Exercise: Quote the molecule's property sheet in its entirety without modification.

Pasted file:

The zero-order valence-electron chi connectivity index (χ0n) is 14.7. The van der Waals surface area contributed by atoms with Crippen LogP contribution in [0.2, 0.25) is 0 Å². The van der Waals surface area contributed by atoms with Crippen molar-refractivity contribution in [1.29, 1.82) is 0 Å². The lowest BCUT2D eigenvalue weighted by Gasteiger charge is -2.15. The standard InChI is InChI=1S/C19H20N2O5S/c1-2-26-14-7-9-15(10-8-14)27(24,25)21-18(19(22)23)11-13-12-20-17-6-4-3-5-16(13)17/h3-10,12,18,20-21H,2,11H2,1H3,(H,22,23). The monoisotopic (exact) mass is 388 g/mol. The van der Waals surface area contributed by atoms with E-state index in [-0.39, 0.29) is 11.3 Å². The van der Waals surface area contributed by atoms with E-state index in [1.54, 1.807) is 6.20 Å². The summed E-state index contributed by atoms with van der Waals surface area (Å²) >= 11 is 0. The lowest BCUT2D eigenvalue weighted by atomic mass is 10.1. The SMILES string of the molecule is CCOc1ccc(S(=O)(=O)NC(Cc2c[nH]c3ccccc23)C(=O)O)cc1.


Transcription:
The zero-order valence-electron chi connectivity index (χ0n) is 14.7. The van der Waals surface area contributed by atoms with Crippen LogP contribution in [0.2, 0.25) is 0 Å². The van der Waals surface area contributed by atoms with Crippen molar-refractivity contribution in [1.29, 1.82) is 0 Å². The lowest BCUT2D eigenvalue weighted by Gasteiger charge is -2.15. The standard InChI is InChI=1S/C19H20N2O5S/c1-2-26-14-7-9-15(10-8-14)27(24,25)21-18(19(22)23)11-13-12-20-17-6-4-3-5-16(13)17/h3-10,12,18,20-21H,2,11H2,1H3,(H,22,23). The monoisotopic (exact) mass is 388 g/mol. The van der Waals surface area contributed by atoms with E-state index in [-0.39, 0.29) is 11.3 Å². The van der Waals surface area contributed by atoms with E-state index in [1.54, 1.807) is 6.20 Å². The summed E-state index contributed by atoms with van der Waals surface area (Å²) >= 11 is 0. The lowest BCUT2D eigenvalue weighted by atomic mass is 10.1. The SMILES string of the molecule is CCOc1ccc(S(=O)(=O)NC(Cc2c[nH]c3ccccc23)C(=O)O)cc1.